Nov 16, 2015
The following post is part of a series highlighting Stephen Covey’s best-selling book, The 7 Habits of Highly Effective People, and how it can apply to students in medical school. The series will stretch out over seven weeks, giving each habit the spotlight for one individual post.
“Win-win is a belief in the Third Alternative. It’s not your way or my way; it’s a better way, a higher way.”
This is the habit that most medical students, and most people in general for that matter, struggle with the most. The dog-eat-dog mentality of today’s society has left us in a world strangled by our over-competitive nature. From a young age, we are groomed to base our self-worth through competition and comparison. We see life as a zero-sum game in which the only way for me to win is by beating you.
Thinking win-win is about throwing that notion out the door. It’s about viewing your fellow students in a cooperative light, rather than as your competition. No, it’s not about simply being nice and trying to please everyone else, and it’s definitely not about participation trophies – there is a place for competition in your life. Instead, a win-win attitude is about working together to create mutual benefits for both parties involved.
Doing so requires one big balancing act. It requires not surrendering to the either/or mindset that most people subscribe to. In order to think win-win, you must be both courageous and considerate, not one or the other. It is possible to be both nice and tough; to be greedy and generous. When you attack problems by seeking a solution where both parties involved benefit, you show true integrity and maturity, which creates a lasting relationship based off mutual cooperation, rather than competition. Furthermore, if you can’t come to an agreement where both parties benefit, that isn’t the end of the world. You don’t need to force an agreement where one side wins and the other loses merely for the sake of trying to solve the problem. Covey calls this “Win-Win or No Deal.” When you are able to understand no deal is a viable option, you liberate yourself from feeling the need to immediately solve every confrontation without regards for the outcome of both sides.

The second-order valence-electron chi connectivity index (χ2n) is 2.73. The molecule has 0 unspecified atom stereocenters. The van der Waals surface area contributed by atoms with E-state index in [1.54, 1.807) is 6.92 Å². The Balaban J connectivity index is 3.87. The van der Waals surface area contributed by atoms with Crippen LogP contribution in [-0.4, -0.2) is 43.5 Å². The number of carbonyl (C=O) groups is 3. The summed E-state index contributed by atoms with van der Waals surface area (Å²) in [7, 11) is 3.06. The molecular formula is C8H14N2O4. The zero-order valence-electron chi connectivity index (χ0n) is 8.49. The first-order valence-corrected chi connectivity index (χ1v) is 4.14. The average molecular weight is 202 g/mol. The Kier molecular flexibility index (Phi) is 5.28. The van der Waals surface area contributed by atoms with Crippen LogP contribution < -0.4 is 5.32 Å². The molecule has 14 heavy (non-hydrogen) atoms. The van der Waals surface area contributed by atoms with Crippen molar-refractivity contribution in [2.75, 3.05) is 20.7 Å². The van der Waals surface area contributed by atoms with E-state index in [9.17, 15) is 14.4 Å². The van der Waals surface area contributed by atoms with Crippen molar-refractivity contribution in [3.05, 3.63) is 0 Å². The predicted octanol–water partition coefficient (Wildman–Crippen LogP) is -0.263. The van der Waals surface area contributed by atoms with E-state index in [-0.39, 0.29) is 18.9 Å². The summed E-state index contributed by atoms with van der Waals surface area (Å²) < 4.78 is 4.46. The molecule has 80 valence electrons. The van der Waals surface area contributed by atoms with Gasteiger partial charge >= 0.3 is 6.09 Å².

Here’s a crazy notion for you to consider: In order for you to win, another person does not have to lose! You don’t need someone else to score poorly on his or her MCAT in order for you to score well, do you? Some will argue that if others do poorly, it benefits you by allowing you to get into a better med school, which might lead to a better job offer. While this may hold some truth at it’s core, those people are succumbing to scarcity mentality – believing in the idea that, “if you get, I don’t.” Covey, on the other hand, promotes the idea of abundance mentality – believing there is plenty out there for everybody. And while it may not seem like it at times, there undoubtedly is.
The tough thing for most people to grasp is that if they win, why does it matter if someone else loses? All that matters is that you won, right? Wrong. More often than not, when someone else loses as a result of your victory, you are hindering a relationship that could have been beneficial down the road – and could end up coming back to hurt you. So while the outcome might temporarily feel like a win, it could easily turn out to be a loss in the long run. Your classmates do not want to work with someone who is only looking out for their own good. If you truly want to establish effective relationships, you must think win-win.